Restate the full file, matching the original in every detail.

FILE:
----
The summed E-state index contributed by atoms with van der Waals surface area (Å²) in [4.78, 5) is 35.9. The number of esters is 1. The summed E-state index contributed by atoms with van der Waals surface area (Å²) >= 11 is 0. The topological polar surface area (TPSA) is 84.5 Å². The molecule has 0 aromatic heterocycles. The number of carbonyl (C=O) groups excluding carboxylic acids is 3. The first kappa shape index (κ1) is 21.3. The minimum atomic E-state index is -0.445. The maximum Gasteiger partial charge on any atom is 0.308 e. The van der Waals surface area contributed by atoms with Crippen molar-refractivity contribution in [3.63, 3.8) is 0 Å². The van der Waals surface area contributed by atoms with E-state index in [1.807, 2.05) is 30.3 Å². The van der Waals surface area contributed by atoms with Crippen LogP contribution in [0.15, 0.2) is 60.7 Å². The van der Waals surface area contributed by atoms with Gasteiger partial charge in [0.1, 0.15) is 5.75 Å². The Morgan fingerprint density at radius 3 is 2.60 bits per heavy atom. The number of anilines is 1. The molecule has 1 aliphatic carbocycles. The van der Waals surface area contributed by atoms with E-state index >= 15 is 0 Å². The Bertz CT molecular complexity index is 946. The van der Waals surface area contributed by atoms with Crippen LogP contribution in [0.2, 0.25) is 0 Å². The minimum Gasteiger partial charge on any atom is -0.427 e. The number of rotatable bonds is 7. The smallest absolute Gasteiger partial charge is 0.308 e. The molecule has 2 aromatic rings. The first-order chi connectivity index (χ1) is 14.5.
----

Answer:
The summed E-state index contributed by atoms with van der Waals surface area (Å²) in [4.78, 5) is 35.9. The number of esters is 1. The summed E-state index contributed by atoms with van der Waals surface area (Å²) >= 11 is 0. The topological polar surface area (TPSA) is 84.5 Å². The molecule has 0 aromatic heterocycles. The number of carbonyl (C=O) groups excluding carboxylic acids is 3. The first kappa shape index (κ1) is 21.3. The minimum atomic E-state index is -0.445. The maximum Gasteiger partial charge on any atom is 0.308 e. The van der Waals surface area contributed by atoms with Crippen molar-refractivity contribution in [3.63, 3.8) is 0 Å². The van der Waals surface area contributed by atoms with E-state index in [1.807, 2.05) is 30.3 Å². The van der Waals surface area contributed by atoms with Crippen LogP contribution in [0.15, 0.2) is 60.7 Å². The van der Waals surface area contributed by atoms with Gasteiger partial charge in [0.1, 0.15) is 5.75 Å². The Morgan fingerprint density at radius 3 is 2.60 bits per heavy atom. The number of anilines is 1. The molecule has 1 aliphatic carbocycles. The van der Waals surface area contributed by atoms with E-state index >= 15 is 0 Å². The Bertz CT molecular complexity index is 946. The van der Waals surface area contributed by atoms with Crippen LogP contribution in [0.2, 0.25) is 0 Å². The minimum Gasteiger partial charge on any atom is -0.427 e. The number of rotatable bonds is 7. The smallest absolute Gasteiger partial charge is 0.308 e. The molecule has 2 aromatic rings. The first-order chi connectivity index (χ1) is 14.5.